The stated aim of drill is to "enable a commander or noncommissioned officer to move his unit from one place to another in an orderly manner; to aid in disciplinary training by instilling habits of precision and response to the leader’s orders; and to provide for the development of all soldiers in the practice of commanding troops." [2]

Between branches of the military, as well as between the military forces of various countries, the methods of drill will vary. In the United States Armed Forces, the basis of drill procedures can be traced to von Steuben's "Blue Book".


U.S. Army drill procedures[edit]

The procedures for drill in the modern United States Army are set forth in Army Field Manual (FM) 3-21.5, Drill and Ceremonies.[2] Part one of the field manual contains guidelines for the different aspects of drill;

  • Drill Instructions
  • Commands and The Command Voice
  • Individual Drill
  • Individual Drill with Weapons
  • Squad Drill
  • Platoon Drill
  • Company Drill
  • Battalion and Brigade Drill

Distribution of the field manual is currently unlimited, and the manual can easily be found on the internet.

Drill commands[edit]

US Army Drill Team performs at Twilight Tattoo. (Photo courtesy of the U.S. Army)

Most of the commands in modern drill are separated into two distinct parts; the Preparatory Command, and the Command of Execution. The preparatory command indicates to the person performing the movement that a command of execution is soon to follow - and which action to perform.. The command of execution indicates the movement to be performed. An example of this is the command "Present ARMS", which is utilized to command a group of soldiers to render a salute. In this command, the word "Present" is the preparatory command, whereas the following word, "ARMS" is the command of execution. The movement is performed immediately upon reception of the execution command.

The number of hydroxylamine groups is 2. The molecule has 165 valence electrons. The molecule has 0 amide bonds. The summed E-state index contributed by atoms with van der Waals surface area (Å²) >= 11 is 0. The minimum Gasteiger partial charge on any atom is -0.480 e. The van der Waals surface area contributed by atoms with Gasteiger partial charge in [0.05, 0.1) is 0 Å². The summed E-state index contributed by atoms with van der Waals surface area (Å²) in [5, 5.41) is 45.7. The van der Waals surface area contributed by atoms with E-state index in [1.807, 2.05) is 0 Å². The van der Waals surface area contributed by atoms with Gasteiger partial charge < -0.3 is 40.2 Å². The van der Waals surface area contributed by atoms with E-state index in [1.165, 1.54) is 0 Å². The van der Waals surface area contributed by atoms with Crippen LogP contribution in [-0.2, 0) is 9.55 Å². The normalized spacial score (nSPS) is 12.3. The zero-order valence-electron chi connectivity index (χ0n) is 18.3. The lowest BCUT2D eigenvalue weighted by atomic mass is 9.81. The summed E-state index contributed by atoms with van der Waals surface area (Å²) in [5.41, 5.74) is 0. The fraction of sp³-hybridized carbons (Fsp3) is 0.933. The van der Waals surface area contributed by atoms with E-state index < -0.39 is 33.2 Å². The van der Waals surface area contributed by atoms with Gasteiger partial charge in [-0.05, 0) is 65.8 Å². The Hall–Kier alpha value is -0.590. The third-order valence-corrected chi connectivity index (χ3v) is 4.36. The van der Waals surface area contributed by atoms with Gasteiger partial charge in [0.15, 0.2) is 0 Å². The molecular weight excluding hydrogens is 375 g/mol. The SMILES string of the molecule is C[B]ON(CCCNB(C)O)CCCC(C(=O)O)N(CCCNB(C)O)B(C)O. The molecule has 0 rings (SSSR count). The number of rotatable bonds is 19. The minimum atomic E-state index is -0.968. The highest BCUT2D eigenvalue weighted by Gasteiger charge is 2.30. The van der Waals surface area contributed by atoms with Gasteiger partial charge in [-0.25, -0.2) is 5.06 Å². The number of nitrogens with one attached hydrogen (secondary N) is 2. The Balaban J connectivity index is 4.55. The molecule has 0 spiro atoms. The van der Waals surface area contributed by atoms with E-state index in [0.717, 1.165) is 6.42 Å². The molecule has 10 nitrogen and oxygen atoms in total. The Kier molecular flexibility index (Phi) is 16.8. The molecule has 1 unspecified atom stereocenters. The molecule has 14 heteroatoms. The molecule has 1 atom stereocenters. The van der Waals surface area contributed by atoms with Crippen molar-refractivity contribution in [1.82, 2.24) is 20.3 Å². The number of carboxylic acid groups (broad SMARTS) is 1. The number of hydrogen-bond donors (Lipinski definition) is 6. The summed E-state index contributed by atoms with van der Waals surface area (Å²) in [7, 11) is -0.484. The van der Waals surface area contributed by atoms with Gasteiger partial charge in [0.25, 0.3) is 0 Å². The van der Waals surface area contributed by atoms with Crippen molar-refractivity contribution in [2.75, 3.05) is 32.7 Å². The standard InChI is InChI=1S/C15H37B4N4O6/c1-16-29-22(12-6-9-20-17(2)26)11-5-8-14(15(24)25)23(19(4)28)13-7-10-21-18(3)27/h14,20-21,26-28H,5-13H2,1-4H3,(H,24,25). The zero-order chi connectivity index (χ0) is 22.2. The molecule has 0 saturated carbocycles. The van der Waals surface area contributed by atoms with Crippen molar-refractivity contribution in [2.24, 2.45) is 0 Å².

When issuing the command, vocal inflection is varied so that the preparatory command is given less emphasis, and the most emphasis is placed on the command of execution. There is usually a slight hesitation between each element of the command, about the duration of a finger snap. Other examples of the two-part command structure are:

  • "Right Flank...MARCH"
  • "Order...ARMS"
  • "Left Shoulder...ARMS"
  • "Stand at...EASE"
  • "About...Face"
  • "Column Right...MARCH"

Drill movements[edit]

All drill movements are performed from the base position of Attention. In this position, the person performing the movement stands straight, arms down and slightly flexed, fingers curled into the palm, thumbs pointed down and placed against the seam of the trouser, and the feet positioned at a forty-five degree angle with heels together. The most common command given by leaders to gather their elements into formations is the command "Fall IN", at which time the person takes their position in the formation and at the position of attention. From this position, almost any other drill command can be executed.

Basic foot drill commands (British Army)[edit]

Squad, Squad SHUN - Move the soldiers to the position of attention. The chin is raised, with the neck in the back of the collar, chest forced out, arms held by the sides, and the hands forming a fist. The thumb should be forcing down on the index finger, and touching the seam of the trouser. The feet should be angled at 30 degrees, with the heels touching.

Stand at, EASE - Move the soldiers from a position of attention to a 'braced up' position of rest.

Stand EASY - Put the soldiers to a position of rest from the STAND AT EASE position


References[edit]

  1. ^ De Re Militari, Book I: The Selection and Training of New Levies
  2. ^ a b US Army FM 3-21.5 Drill and Ceremonies

External links[edit]